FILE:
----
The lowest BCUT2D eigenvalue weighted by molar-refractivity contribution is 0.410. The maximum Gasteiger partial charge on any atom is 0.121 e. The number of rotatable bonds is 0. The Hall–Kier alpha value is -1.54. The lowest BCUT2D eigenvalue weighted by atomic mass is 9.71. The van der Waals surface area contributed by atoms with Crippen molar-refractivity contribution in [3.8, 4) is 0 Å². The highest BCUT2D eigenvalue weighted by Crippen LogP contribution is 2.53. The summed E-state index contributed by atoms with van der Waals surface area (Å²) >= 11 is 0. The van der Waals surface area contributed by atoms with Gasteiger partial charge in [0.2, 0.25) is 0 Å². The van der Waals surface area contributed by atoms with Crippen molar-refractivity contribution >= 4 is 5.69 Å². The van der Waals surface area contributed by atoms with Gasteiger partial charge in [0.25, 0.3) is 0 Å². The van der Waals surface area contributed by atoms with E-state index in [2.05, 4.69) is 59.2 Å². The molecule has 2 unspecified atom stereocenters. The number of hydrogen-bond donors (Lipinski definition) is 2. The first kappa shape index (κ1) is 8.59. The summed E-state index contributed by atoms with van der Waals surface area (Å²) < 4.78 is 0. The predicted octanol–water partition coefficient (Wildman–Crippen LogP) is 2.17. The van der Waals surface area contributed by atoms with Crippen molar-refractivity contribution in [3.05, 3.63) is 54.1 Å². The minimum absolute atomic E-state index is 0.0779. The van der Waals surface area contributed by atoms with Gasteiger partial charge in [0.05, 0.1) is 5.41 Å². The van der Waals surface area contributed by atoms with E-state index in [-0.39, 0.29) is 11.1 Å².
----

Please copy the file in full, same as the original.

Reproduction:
The lowest BCUT2D eigenvalue weighted by molar-refractivity contribution is 0.410. The maximum Gasteiger partial charge on any atom is 0.121 e. The number of rotatable bonds is 0. The Hall–Kier alpha value is -1.54. The lowest BCUT2D eigenvalue weighted by atomic mass is 9.71. The van der Waals surface area contributed by atoms with Crippen molar-refractivity contribution in [3.8, 4) is 0 Å². The highest BCUT2D eigenvalue weighted by Crippen LogP contribution is 2.53. The summed E-state index contributed by atoms with van der Waals surface area (Å²) >= 11 is 0. The van der Waals surface area contributed by atoms with Gasteiger partial charge in [0.2, 0.25) is 0 Å². The van der Waals surface area contributed by atoms with Crippen molar-refractivity contribution >= 4 is 5.69 Å². The van der Waals surface area contributed by atoms with Gasteiger partial charge in [0.25, 0.3) is 0 Å². The van der Waals surface area contributed by atoms with E-state index in [2.05, 4.69) is 59.2 Å². The molecule has 2 unspecified atom stereocenters. The number of hydrogen-bond donors (Lipinski definition) is 2. The first kappa shape index (κ1) is 8.59. The summed E-state index contributed by atoms with van der Waals surface area (Å²) < 4.78 is 0. The predicted octanol–water partition coefficient (Wildman–Crippen LogP) is 2.17. The van der Waals surface area contributed by atoms with Crippen molar-refractivity contribution in [3.05, 3.63) is 54.1 Å². The minimum absolute atomic E-state index is 0.0779. The van der Waals surface area contributed by atoms with Gasteiger partial charge in [0.05, 0.1) is 5.41 Å². The van der Waals surface area contributed by atoms with E-state index in [-0.39, 0.29) is 11.1 Å².